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Meet The Woman Who Convinced Amy Schumer Not to Do That "Stupid Sex Talk Show"

Meet The Woman Who Convinced Amy Schumer Not to Do That "Stupid Sex Talk Show"

By Patricia Garcia 

When Amy Schumer got up onstage last month to accept the Emmy for Outstanding Variety Sketch Series, she thanked many people: the suits who represent her, the girl who gave her that smoky eye, and, most important, the one woman who made Inside Amy Schumer what it is today.

"I want to thank Jessi Klein, the head writer, who had a baby, like, 10 seconds ago," she said. “I almost made a stupid sex talk show that nobody wanted, and she got drunk and told me that I had to follow my dreams and make my dream show."

Over lunch last week in Brooklyn, Klein clarified: "I think what I said to her was, this could be your Louie." She first met Schumer in the stand-up scene, where they'd run into each other here and there, and they became friendly acquaintances. After Schumer secured her Comedy Central show, she called Klein and asked her to work on the series. Initially, the network had pitched a talk show starring Schumer, but Klein, who had once worked in Comedy Central's development department, decided there was a better route.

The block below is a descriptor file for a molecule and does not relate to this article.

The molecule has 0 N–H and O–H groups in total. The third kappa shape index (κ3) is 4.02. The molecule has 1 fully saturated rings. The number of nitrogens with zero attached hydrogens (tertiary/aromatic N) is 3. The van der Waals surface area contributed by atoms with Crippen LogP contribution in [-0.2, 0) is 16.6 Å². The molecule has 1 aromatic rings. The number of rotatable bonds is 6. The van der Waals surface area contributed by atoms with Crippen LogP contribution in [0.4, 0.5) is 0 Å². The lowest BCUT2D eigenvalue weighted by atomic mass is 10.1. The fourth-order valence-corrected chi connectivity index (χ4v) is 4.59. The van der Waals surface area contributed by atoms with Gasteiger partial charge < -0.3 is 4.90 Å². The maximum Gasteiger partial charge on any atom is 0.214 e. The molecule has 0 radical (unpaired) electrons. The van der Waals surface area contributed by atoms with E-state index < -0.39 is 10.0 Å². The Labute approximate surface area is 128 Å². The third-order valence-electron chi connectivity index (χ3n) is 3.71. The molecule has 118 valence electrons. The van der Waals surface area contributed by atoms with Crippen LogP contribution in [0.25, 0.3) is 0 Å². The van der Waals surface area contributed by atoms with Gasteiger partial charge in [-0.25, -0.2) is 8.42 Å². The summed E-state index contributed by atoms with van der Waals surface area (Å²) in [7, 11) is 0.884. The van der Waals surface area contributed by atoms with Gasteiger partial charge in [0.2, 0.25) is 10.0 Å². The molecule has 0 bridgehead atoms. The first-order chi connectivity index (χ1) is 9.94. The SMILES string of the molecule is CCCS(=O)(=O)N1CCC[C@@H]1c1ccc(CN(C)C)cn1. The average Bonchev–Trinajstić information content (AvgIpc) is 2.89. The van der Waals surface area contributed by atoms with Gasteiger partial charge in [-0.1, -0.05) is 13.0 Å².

"When we started talking, she told me that she was actually trained as an actress," Klein said. "So I said, 'Well, why don't we do something where you can act?'" The result was more along the lines of a sketch series, although neither of them wanted it to feel ridiculous: "Even the sillier things that are more absurd, they still kind of come out of trying to write something that feels grounded in reality."

Since its debut, "Inside Amy Schumer" has been lauded as one of the funniest shows on TV, as well as a feminist triumph.

"I don’t necessarily think I'm writing feminist things. I just write what I'm thinking," Klein said. "It's based on my experience, and my experience is that I’m an observant woman in the world and much of my day is bullshit."

That absurdity of being a woman is taken to the extreme in many of the show’s sketches: It’s front and center in "Sex Prep," which sees Schumer hurriedly getting ready for a date and having to squeeze in a facial, wax, manicure, and other beauty rituals all in one afternoon. It's mocked in a musical way in "Girl, You Don't Need Makeup," which features a boy band singing to Schumer to go natural, before quickly changing their minds after seeing her without foundation and mascara. And in one of the show’s most celebrated clips, "Last Fuckable Day," Tina Fey, Patricia Arquette, and Julia Louis-Dreyfus all poke fun at sexism.